“My best practice, and certainly the recent things that I’m doing in the course of my practice, is if there is any inkling at all with any new client that they may be a victim of abuse or that something is going on in the background that they are not being completely honest about, I will sit down, and I will do the New South Wales government’s domestic violence safety assessment tool. And that is available online, and it is available for anyone to go on there and download. And every state has its own variation,” Ms Toberty said.

“And that is a risk assessment tool that I will sit down and do with the client first up off the bat. And then going through the indicators, if obviously one or more answers given is a yes, that is an indicator that the client is at threat. But if there [are] 12 or more yes answers, that means that they’re at serious threat. So, before we get into anything, I always do this risk assessment tool with them. And then obviously from then on figure out the certain things that we need to implement in order to get them out safely.”

Similarly, Ms Levy said looking for warning signs is particularly important – albeit a little complicated in the midst of lockdowns.

“During the pandemic, it certainly is a lot harder to ask those questions and have those safe conversations. For me, it’s all about, I guess, making sure they’re okay, but always making sure that they know that there are people they can talk to and people who can help, that there are phone numbers, Lifeline Australia or the domestic violence crisis line,” she explained.

“The most difficult time for someone to leave or the most dangerous time for someone is when they’re leaving. The most likely time that they’re going to get killed is when they try to leave. That is why they don’t just leave. Or it might just be that they don’t have anywhere to go. So, it’s being careful with our language, picking up the signs, the red flags, but always having those numbers on hand, ready to hand out for people to use whenever they need to.”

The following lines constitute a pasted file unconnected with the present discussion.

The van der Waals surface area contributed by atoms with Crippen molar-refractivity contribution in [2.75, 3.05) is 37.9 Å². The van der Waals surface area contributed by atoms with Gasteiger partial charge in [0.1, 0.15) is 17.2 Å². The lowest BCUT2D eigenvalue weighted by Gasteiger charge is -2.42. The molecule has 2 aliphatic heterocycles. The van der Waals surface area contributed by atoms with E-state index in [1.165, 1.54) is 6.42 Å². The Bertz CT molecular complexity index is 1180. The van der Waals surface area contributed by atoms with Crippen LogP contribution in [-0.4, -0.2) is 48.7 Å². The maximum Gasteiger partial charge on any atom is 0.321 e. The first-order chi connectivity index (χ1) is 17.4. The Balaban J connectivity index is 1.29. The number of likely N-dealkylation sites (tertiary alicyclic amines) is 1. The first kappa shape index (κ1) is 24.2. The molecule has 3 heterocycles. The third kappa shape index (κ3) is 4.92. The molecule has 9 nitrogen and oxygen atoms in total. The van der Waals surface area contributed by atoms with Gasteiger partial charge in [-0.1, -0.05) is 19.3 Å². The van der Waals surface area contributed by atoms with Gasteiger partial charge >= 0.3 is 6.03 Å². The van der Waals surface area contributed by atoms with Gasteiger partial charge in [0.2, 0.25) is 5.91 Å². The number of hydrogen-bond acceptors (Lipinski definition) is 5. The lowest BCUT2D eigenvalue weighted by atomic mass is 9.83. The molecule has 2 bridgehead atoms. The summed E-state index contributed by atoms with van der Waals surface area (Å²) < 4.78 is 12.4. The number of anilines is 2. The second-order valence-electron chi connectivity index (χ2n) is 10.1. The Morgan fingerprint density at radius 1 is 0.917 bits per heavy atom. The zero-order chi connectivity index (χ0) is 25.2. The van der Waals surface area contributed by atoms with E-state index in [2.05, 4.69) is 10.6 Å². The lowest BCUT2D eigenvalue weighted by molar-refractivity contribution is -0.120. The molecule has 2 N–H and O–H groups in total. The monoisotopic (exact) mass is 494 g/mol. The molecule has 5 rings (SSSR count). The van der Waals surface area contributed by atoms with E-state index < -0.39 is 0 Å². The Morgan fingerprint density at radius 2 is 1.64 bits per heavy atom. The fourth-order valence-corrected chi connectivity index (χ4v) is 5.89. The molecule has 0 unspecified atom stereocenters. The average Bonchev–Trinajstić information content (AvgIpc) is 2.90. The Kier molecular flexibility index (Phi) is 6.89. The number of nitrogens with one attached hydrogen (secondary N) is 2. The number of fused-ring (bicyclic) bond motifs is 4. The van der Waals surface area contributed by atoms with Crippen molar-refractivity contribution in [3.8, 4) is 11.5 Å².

Additionally, dealing with these cases includes self-care as a form of best practice, too.

“For me, it’s about not taking on too much. I don’t have the skills as a counsellor to assist DV victims. I run The Haven as a business. I keep the doors open. I make sure my staff are supported. I’m not on the frontline witnessing what’s going on,” Ms Levy added.

“But it’s been amazing how many people, once they know that I’m involved with The Haven, how many people disclose DV to me. They were a victim themselves as a child, their mom, they witnessed it. So, for me, it’s really about making sure I’m insulated in terms of not taking on too much so that I can help them and stay objective as needed.”

Ms Toberty added that in terms of separating herself from these matters, “it’s definitely a challenge”.

“I don’t think we on the front line will ever master that challenge because it’s been drummed into us since the dawn of time that we are there to put the clients first and their needs and wants come first. And if you are sitting there with a victim who’s making disclosures to you, it can often be triggering,” she said.

“And it’s definitely hard to step back and actually try and separate yourself because you want to help them. You want to take on that therapist role. You want to ask them the questions. You want to tell them what to do. But if you start doing that, unfortunately, you may get too close to them. You may get too close to the matter. You may lose your objectivity. So, it’s really important to try and take a step back. Personally, I try to take a break every two hours. I’ll step away for 10 or 20 minutes just to zone out and have a debrief. I will go for a walk at lunchtime. Do all of that sort of stuff that really tries to just sort of step back for a moment and just focus on yourself.”

The transcript of this podcast episode was slightly edited for publishing purposes.